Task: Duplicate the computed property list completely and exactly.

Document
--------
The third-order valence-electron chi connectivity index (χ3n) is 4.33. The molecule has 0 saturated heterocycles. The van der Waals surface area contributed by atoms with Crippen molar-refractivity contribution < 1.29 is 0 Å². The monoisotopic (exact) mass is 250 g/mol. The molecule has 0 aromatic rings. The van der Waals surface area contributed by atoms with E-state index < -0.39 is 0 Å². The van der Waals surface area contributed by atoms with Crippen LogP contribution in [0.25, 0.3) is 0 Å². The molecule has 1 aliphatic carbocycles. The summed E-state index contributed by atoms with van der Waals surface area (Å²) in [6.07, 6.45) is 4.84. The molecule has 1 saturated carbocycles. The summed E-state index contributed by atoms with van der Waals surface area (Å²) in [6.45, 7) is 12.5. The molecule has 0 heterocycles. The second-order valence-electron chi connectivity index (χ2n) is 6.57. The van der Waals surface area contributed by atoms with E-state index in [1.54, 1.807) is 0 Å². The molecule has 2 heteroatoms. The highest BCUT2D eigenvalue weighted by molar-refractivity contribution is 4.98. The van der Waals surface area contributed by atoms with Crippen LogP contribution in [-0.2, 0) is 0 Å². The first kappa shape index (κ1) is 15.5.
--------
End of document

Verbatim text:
The third-order valence-electron chi connectivity index (χ3n) is 4.33. The molecule has 0 saturated heterocycles. The van der Waals surface area contributed by atoms with Crippen molar-refractivity contribution < 1.29 is 0 Å². The monoisotopic (exact) mass is 250 g/mol. The molecule has 0 aromatic rings. The van der Waals surface area contributed by atoms with E-state index < -0.39 is 0 Å². The van der Waals surface area contributed by atoms with Crippen LogP contribution in [0.25, 0.3) is 0 Å². The molecule has 1 aliphatic carbocycles. The summed E-state index contributed by atoms with van der Waals surface area (Å²) in [6.07, 6.45) is 4.84. The molecule has 1 saturated carbocycles. The summed E-state index contributed by atoms with van der Waals surface area (Å²) in [6.45, 7) is 12.5. The molecule has 0 heterocycles. The second-order valence-electron chi connectivity index (χ2n) is 6.57. The van der Waals surface area contributed by atoms with E-state index in [1.54, 1.807) is 0 Å². The molecule has 2 heteroatoms. The highest BCUT2D eigenvalue weighted by molar-refractivity contribution is 4.98. The van der Waals surface area contributed by atoms with Crippen LogP contribution in [-0.2, 0) is 0 Å². The first kappa shape index (κ1) is 15.5.